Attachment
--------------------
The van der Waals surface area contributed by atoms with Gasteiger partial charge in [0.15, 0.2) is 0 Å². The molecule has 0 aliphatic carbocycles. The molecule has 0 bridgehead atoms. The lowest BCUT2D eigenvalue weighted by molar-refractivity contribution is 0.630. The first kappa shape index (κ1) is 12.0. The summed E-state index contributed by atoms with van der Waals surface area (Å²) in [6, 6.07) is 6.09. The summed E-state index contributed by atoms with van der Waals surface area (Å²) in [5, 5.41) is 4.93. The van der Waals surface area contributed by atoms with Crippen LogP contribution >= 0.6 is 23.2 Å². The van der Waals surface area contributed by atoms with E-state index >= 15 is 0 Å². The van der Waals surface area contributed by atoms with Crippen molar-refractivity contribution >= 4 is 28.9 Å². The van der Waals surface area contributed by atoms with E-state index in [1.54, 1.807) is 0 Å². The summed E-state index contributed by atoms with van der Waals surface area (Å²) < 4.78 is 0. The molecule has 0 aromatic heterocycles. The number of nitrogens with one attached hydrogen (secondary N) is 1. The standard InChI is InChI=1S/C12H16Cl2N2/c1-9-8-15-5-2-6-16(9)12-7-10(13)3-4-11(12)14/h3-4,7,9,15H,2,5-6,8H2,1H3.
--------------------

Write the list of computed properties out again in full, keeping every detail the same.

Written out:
The van der Waals surface area contributed by atoms with Gasteiger partial charge in [0.15, 0.2) is 0 Å². The molecule has 0 aliphatic carbocycles. The molecule has 0 bridgehead atoms. The lowest BCUT2D eigenvalue weighted by molar-refractivity contribution is 0.630. The first kappa shape index (κ1) is 12.0. The summed E-state index contributed by atoms with van der Waals surface area (Å²) in [6, 6.07) is 6.09. The summed E-state index contributed by atoms with van der Waals surface area (Å²) in [5, 5.41) is 4.93. The van der Waals surface area contributed by atoms with Crippen LogP contribution >= 0.6 is 23.2 Å². The van der Waals surface area contributed by atoms with E-state index >= 15 is 0 Å². The van der Waals surface area contributed by atoms with Crippen molar-refractivity contribution >= 4 is 28.9 Å². The van der Waals surface area contributed by atoms with E-state index in [1.54, 1.807) is 0 Å². The summed E-state index contributed by atoms with van der Waals surface area (Å²) < 4.78 is 0. The molecule has 0 aromatic heterocycles. The number of nitrogens with one attached hydrogen (secondary N) is 1. The standard InChI is InChI=1S/C12H16Cl2N2/c1-9-8-15-5-2-6-16(9)12-7-10(13)3-4-11(12)14/h3-4,7,9,15H,2,5-6,8H2,1H3.